BGS to support novel scientific ocean drilling expedition to explore Arctic Ocean paleoceanography and climate
BGS is pleased to be part of a joint IODP expedition focused on the Arctic Ocean - a key location in global climate change.18/02/2021 By BGS Press
The British Geological Survey (BGS) is pleased to be part of a joint expedition of the International Ocean Discovery Program (IODP), focused on the Arctic Ocean – a key location in global climate change.
Despite its global importance, the Arctic Ocean is the last major region on Earth where the long-term climate history remains poorly known.
IODP Expedition 377 “Arctic Ocean Paleoceanography” – or “ArcOP”- will represent a step-change in reconstructing the detailed history of climate change in the central Arctic Ocean over the last 50 million years.
A joint expedition, it will involve expertise from the European Consortium for Ocean Research Drilling (ECORD), the Swedish Polar Research Secretariat (SPRS) and Arctic Marine Solutions (AMS) and is planned to take place in August and September 2022.
Science behind the ArcOrp Expedition
The Arctic Ocean is a very sensitive and important region for global climate change, and is unique in comparison to the other oceans on Earth. Due to complex feedback processes (collectively known as “Arctic amplification”), the Arctic is both a contributor to climate change and a region that is most affected by global warming.
Major advances in understanding were achieved in 2004 when the successful completion of IODP Expedition 302: Arctic Coring Expedition – ACEX, also implemented by ECORD, marked the start of a new era in Arctic climate exploration.
The ArcOP expedition will explore a critical time interval, spanning the period when prominent changes in global climate took place during the transition from the early Cenozoic Greenhouse world to the late Cenozoic Icehouse world.
An international team of scientists will collect about 900 m of sediment cores at two sites along the Lomonosov Ridge.
Prof. Kristen St. John, ArcOP Co-chief Scientist, said: “We anticipate that the sedimentary record that the Arc-OP expedition is targeting will provide critical puzzle pieces enabling the scientific community to better understand the drivers, feedbacks, consequences, and varying rates of Cenozoic climate change at both regional and global scales.”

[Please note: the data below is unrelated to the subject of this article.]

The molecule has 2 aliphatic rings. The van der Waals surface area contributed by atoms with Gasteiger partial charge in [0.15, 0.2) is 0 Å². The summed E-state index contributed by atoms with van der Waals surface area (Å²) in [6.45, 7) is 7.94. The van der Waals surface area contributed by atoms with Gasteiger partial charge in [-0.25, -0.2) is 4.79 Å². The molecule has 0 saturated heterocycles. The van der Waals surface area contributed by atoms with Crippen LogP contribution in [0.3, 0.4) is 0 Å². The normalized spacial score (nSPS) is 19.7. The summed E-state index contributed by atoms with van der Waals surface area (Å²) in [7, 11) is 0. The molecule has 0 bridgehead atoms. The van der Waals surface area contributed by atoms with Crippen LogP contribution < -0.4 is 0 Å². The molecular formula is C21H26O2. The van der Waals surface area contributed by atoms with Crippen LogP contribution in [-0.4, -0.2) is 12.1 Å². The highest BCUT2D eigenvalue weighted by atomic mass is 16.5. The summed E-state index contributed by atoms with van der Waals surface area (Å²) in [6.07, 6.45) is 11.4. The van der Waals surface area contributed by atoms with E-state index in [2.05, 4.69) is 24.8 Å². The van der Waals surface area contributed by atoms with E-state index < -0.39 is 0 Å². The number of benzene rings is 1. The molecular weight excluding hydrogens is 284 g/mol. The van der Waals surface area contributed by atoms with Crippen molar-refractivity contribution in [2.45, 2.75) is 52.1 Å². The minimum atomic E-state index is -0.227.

A unique and challenging expedition, a fleet composed of a scientific drillship supported by two icebreakers will be used to make drilling possible in this permanently ice-covered region.
Such a multi-vessel approach was employed by ECORD for the first time during the ACEX Expedition in 2004.
The expedition will last for about seven weeks offshore and will be followed by intensive investigation and sampling of the cores onshore to unlock their climate secrets.
The British Geological Survey will help to lead the implementation of the expedition through its role as the co-ordinator of the ECORD Science Operator (ESO), in close collaboration with SPRS and AMS.
“BGS staff are excited to be part of this ambitious IODP expedition that will see us manage, co-ordinate and support an international team of scientists through our role as the coordinator of the ECORD Science Operator.
“Our role is very much to support the team’s efforts to uncover and understand the history of climate change in the central Arctic Ocean over the last 50 million years.
“We will provide expedition management and coring oversight, and work with our partners to provide facilities and services for the curation, databasing, archiving and analysis of collected cores and samples, and downhole logging services.”
David McInroy, BGS geoscientist
Further details of the expedition can be found on the ECORD website.
- ArcOrp expedition
- IODP research programme
- ECORD Science Operator (ESO)
- Swedish Polar Research Secretariat (SPRS)
- Arctic Marine Solutions (AMS)
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